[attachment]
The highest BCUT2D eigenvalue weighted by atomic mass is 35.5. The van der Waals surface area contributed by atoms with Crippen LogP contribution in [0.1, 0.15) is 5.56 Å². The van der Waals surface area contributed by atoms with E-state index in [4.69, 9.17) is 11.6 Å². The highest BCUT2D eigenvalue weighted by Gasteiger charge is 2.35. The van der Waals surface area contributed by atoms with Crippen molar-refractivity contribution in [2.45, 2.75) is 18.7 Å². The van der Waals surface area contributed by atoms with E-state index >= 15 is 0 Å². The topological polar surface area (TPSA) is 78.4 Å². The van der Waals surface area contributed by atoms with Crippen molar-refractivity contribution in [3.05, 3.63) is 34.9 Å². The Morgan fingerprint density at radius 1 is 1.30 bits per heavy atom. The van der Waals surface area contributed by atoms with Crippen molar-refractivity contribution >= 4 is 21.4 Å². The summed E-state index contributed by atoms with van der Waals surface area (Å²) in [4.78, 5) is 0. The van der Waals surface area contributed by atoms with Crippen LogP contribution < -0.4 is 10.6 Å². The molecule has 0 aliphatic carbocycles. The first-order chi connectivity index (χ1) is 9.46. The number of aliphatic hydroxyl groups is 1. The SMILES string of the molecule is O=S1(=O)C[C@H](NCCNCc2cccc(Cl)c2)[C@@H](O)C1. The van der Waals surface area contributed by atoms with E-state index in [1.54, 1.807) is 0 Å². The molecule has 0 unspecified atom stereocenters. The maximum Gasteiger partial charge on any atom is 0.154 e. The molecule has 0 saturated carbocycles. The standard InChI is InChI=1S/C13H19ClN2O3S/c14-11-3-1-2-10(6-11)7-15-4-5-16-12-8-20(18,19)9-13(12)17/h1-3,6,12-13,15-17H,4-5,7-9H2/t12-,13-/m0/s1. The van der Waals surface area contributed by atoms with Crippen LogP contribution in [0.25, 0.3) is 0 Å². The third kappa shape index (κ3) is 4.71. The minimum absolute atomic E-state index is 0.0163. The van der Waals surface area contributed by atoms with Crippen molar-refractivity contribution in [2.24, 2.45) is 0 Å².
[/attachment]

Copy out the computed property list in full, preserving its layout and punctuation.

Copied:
The highest BCUT2D eigenvalue weighted by atomic mass is 35.5. The van der Waals surface area contributed by atoms with Crippen LogP contribution in [0.1, 0.15) is 5.56 Å². The van der Waals surface area contributed by atoms with E-state index in [4.69, 9.17) is 11.6 Å². The highest BCUT2D eigenvalue weighted by Gasteiger charge is 2.35. The van der Waals surface area contributed by atoms with Crippen molar-refractivity contribution in [2.45, 2.75) is 18.7 Å². The van der Waals surface area contributed by atoms with E-state index >= 15 is 0 Å². The topological polar surface area (TPSA) is 78.4 Å². The van der Waals surface area contributed by atoms with Crippen molar-refractivity contribution in [3.05, 3.63) is 34.9 Å². The Morgan fingerprint density at radius 1 is 1.30 bits per heavy atom. The van der Waals surface area contributed by atoms with Crippen molar-refractivity contribution >= 4 is 21.4 Å². The summed E-state index contributed by atoms with van der Waals surface area (Å²) in [4.78, 5) is 0. The van der Waals surface area contributed by atoms with Crippen LogP contribution < -0.4 is 10.6 Å². The molecule has 0 aliphatic carbocycles. The first-order chi connectivity index (χ1) is 9.46. The number of aliphatic hydroxyl groups is 1. The SMILES string of the molecule is O=S1(=O)C[C@H](NCCNCc2cccc(Cl)c2)[C@@H](O)C1. The van der Waals surface area contributed by atoms with E-state index in [1.54, 1.807) is 0 Å². The molecule has 0 unspecified atom stereocenters. The maximum Gasteiger partial charge on any atom is 0.154 e. The molecule has 0 saturated carbocycles. The standard InChI is InChI=1S/C13H19ClN2O3S/c14-11-3-1-2-10(6-11)7-15-4-5-16-12-8-20(18,19)9-13(12)17/h1-3,6,12-13,15-17H,4-5,7-9H2/t12-,13-/m0/s1. The van der Waals surface area contributed by atoms with Crippen LogP contribution in [0.25, 0.3) is 0 Å². The third kappa shape index (κ3) is 4.71. The minimum absolute atomic E-state index is 0.0163. The van der Waals surface area contributed by atoms with Crippen molar-refractivity contribution in [2.24, 2.45) is 0 Å².